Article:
Hi all. I'm 2 yrs out of nursing school and currently work in dermatology which is a fine specialty...it's my employer I'm less than pleased with. Before this I worked for a psych hospital and wasn't thrilled with that. I've never had a desire to work in the hospital due to the fact that my local hospital has a horrible reputation for nurses. I love office nursing but am also interested in ambulatory nursing, like in admission testing etc, outpatient surgery, school nursing. I'm even looking into correctional nursing since there is a federal prison close by. I'm waiting on the prison cause I have to have exactly 2 yrs nursing experience...i'm short a few months. Ideally I love patient education. I love to talk to my patients and explain things and show them diagrams and visual aid. I'd be very interested in school nursing. I guess I feel lost. All the things I'm interested in are non existant in my area or not hiring RN's but MA's instead or not hiring at all. I am an ADN RN and have applied to the BSN program for this fall but often wonder if this is the route I should go. If family is a priority it cuts out other options like working in an hospital. The hours are usually dreadfully long and with mandatory overtime, it becomes even more unappealing. I guess I just wanted to see if I'm alone in this feeling or if anyone had any advice. I even thought about getting my bachelors in health education. I live in southeast ky and my options are few. HELP!!!
Jan 19, '03
"I am an ADN RN and have applied to the BSN program for this fall but often wonder if this is the route I should go"
Having a BSN will not substantially increase job opportunities for you, so you might want to keep that in mind.
School nursing usually pays very little, ambulatory clinic work at a hospital is ordinarily highly sought by nurses already working at the hospital (who usually get first grabs), outpatient surgery jobs are usually held by nurses with OR experience (reasonably enough).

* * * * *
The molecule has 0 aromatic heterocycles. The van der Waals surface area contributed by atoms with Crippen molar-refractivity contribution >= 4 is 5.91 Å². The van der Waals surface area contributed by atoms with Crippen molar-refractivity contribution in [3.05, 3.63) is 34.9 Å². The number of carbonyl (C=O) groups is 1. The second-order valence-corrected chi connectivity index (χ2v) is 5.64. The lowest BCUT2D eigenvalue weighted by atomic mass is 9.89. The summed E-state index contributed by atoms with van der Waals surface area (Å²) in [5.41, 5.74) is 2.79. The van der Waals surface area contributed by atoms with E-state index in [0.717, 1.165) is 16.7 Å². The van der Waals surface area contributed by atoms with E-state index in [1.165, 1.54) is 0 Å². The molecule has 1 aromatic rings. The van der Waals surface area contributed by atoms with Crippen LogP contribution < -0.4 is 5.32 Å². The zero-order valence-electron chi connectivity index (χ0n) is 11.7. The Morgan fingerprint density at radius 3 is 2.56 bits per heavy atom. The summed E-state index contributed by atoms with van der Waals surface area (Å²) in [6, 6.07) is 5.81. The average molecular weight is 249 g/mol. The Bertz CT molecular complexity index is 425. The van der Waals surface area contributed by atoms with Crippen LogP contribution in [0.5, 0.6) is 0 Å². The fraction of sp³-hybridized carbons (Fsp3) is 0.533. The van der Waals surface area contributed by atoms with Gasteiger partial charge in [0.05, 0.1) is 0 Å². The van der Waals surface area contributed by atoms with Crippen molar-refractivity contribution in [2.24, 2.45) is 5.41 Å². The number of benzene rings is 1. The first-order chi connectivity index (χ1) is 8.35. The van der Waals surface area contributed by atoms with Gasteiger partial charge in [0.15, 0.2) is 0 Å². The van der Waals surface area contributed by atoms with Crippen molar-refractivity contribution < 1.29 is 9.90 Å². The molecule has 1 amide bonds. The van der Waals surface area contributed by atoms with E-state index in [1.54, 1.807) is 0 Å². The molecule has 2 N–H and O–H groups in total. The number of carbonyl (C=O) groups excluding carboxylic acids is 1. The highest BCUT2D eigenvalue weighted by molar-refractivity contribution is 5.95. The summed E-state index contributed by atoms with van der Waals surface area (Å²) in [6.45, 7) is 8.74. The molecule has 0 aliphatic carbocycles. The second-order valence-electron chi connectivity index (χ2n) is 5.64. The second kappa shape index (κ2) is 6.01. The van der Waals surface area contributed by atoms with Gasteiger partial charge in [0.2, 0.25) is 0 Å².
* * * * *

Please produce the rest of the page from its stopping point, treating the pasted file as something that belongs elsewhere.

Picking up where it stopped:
You might also wish to carefully explore the job opportunities for someone with a degree in health education before putting in more time and $$ in school, or you could well find yourself asking these same questions again, but this time as a health educator with a substantial school loan to pay off.
You may well discover that your choices will be between 1) moving elsewhere, 2) a long commute, or 3) corrections work (perhaps per diem or part-time) but be advised there will be things about that also, that you would not like.
If there is a nearby community college, they often have very good (and free) career testing and counseling programs that might help you define some goals and a direction.
Last edit by sjoe on Jan 19, '03
Mar 12, '04
Most educator positions require some type of certification. Some require an RN degree, others don't. Example is a diabetic educator. You can get certified by by completing the appropriate materials and taking a certification exam. Most important is to find the area that you are most interested in.
Last edit by suzanne4 on Mar 12, '04